High Speed 2 (HS2) Railway, United Kingdom
HS2 is a new high speed railway line under development, which will run between London and Birmingham, Manchester and Leeds. The route is also referred to as the Y network since it is roughly in the shape of the letter Y.
It is one of the most substantial transport infrastructure projects ever built in the UK. The project will provide vital transportation links between cities and regions across the United Kingdom. The HS2 network will reduce journey times between some of the UK's largest cities and also create economic benefits and thousands of jobs.
The construction of phase I of the HS2 line is scheduled to commence in 2017 to be ready for the opening to passengers in 2026. The UK currently operates a 108km high speed railway line known as High Speed 1 (HS1).
Timeline of the HS2's developments and total line length
A company named HS2 was set up in January 2009 by the Department for Transport (DfT) for the development of the HS2 project. The company submitted the proposals to the government in the first quarter of 2010 and the preferred route option was announced in October 2010. The public consultation on the proposals was completed by July 2011. The government approved the recommended route in January 2012.
HS2 is set to begin the engineering, design and environmental work for the first phase of the project. A hybrid bill is expected to be lodged in the Parliament by the end of 2013 to provide the authority to construct phase I of the project.
Recommendations on the routes for phase II will be submitted to the government in spring 2012. Further consultations on the affects which will be had on property along the London to West Midlands line will be held in 2012. Consultations on the Environmental Statement will take place in 2013.
The proposed London to Birmingham line will be about 140 miles (225km) long and the total Y network will be around 330 miles (531km) long. More than 50% of the 140 mile route will pass through cuttings or tunnels, while around 56.5 miles (91km) will be partly or completely concealed to reduce noise and visual effects in neighbouring communities.
The first phase of HS2 will cost around £16.3bn ($25.8bn) to construct. The full Y-shaped network, including connections with the Channel Tunnel and Heathrow, will cost £32.7bn ($51.9bn).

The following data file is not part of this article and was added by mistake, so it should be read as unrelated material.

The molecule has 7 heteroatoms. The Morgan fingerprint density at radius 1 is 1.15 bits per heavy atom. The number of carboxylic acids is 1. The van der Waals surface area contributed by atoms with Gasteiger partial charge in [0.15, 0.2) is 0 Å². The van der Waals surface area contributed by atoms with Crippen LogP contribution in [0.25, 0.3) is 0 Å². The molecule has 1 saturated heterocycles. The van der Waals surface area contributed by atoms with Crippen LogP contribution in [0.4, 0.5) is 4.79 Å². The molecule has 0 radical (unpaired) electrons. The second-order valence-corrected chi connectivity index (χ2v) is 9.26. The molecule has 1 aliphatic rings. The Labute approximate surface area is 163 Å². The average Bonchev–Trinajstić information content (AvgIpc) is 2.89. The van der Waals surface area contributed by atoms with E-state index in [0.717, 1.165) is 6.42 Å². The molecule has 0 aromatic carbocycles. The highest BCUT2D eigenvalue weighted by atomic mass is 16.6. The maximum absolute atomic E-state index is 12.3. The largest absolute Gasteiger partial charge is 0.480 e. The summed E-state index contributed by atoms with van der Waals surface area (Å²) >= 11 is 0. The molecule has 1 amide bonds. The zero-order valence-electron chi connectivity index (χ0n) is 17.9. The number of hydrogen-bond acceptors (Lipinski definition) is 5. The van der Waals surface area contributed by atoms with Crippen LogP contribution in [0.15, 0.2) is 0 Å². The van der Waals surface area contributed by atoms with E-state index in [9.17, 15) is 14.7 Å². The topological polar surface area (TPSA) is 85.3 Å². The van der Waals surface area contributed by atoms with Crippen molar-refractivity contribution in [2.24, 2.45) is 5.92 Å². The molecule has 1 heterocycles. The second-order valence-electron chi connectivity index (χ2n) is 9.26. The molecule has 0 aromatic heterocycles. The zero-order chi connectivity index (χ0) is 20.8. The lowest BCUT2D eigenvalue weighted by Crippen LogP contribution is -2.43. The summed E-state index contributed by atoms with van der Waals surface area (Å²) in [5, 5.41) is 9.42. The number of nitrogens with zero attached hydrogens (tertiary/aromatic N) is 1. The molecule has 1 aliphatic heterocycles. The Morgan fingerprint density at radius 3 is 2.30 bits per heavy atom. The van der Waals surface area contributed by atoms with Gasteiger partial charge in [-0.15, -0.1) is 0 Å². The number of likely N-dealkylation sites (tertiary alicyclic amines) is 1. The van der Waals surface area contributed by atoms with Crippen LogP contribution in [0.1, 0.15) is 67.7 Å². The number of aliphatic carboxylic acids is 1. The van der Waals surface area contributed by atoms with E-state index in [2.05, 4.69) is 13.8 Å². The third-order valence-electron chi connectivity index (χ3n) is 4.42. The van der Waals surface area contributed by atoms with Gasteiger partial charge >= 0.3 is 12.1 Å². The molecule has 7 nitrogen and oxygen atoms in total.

Routes of the HS2 railway network from London to Birmingham
HS2 will extend from London (Euston train station) to central Birmingham (Curzon Street station), and then divide into two branches, running towards Manchester and Leeds, with connections to the existing East and West Coast main lines.
The route between London and Birmingham will continue through a 4.5 mile (7.2km) long tunnel after Euston. From there, it will continue through new interchange stations at Old Oak Common in north-west London and Birmingham, where it passes the National Exhibition Centre (NEC) and Birmingham Airport.
Passengers can access Crossrail, Heathrow Express and Great Western Main Line services at Old Oak Common interchange. The route segments between London and West Midlands will include tunnels at Ruislip and the Chilterns Area of Outstanding Natural Beauty (AONB). Sections near Turweston, Chipping Warden, Southam and Burton Green will consist of cutting and tunnel segments.
Rolling stock for the British high speed rail system
The HS2 will be operated with high-speed only trains and classic compatible trains offering higher seating capacities, to serve the large volumes of passengers arriving at the same time.
The Airdrie-Bathgate Railway Link connects Edinburgh to Glasgow through Bathgate, Drumgelloch and Airdrie.
High-speed only trains operate only on high-speed tracks, while classic compatible trains run on high-speed and existing tracks.
High-speed trains will run at a speed of 225 miles an hour (mph). Each unit will have a length of 200m and the capacity to carry 1,100 passengers.
Two vehicles can be joined together for operating during peak times. High-speed trains will require different types of stations, offering a platform height of 760mm.
Contractors involved with the HS2 transport line's construction
CH2M Hill was appointed as a development partner to provide engineering, design and environmental assistance for the HS2 project, in January 2012.
The Birmingham New Street Station is an important hub and gateway to towns and cities across the UK.
In March 2012, HS2 contracted the ERM Temple Group Mott MacDonald Consortium, Atkins and Arup to undertake environmental impact assessments (EIAs) for the project.
In April 2012, HS2 placed contracts with Mott Macdonald, Atkins, Capita Symonds Ineco JV and Arup for designing various segments along the high speed line.
In May 2012, Parsons Brinckerhoff was awarded contracts to design high speed rail systems for the first phase of the project and to deliver design changes on the present Network Rail systems at major interface points, to allow the construction of HS2.
Tilting trains can reduce journey times on conventional track, as opposed to purpose-built high-speed lines such as French LGV or German Neubaustrecke.
As the global population hits seven billion, densely populated countries face a complex logistical challenge of catering for the public transport needs of their increasingly mobile citizens.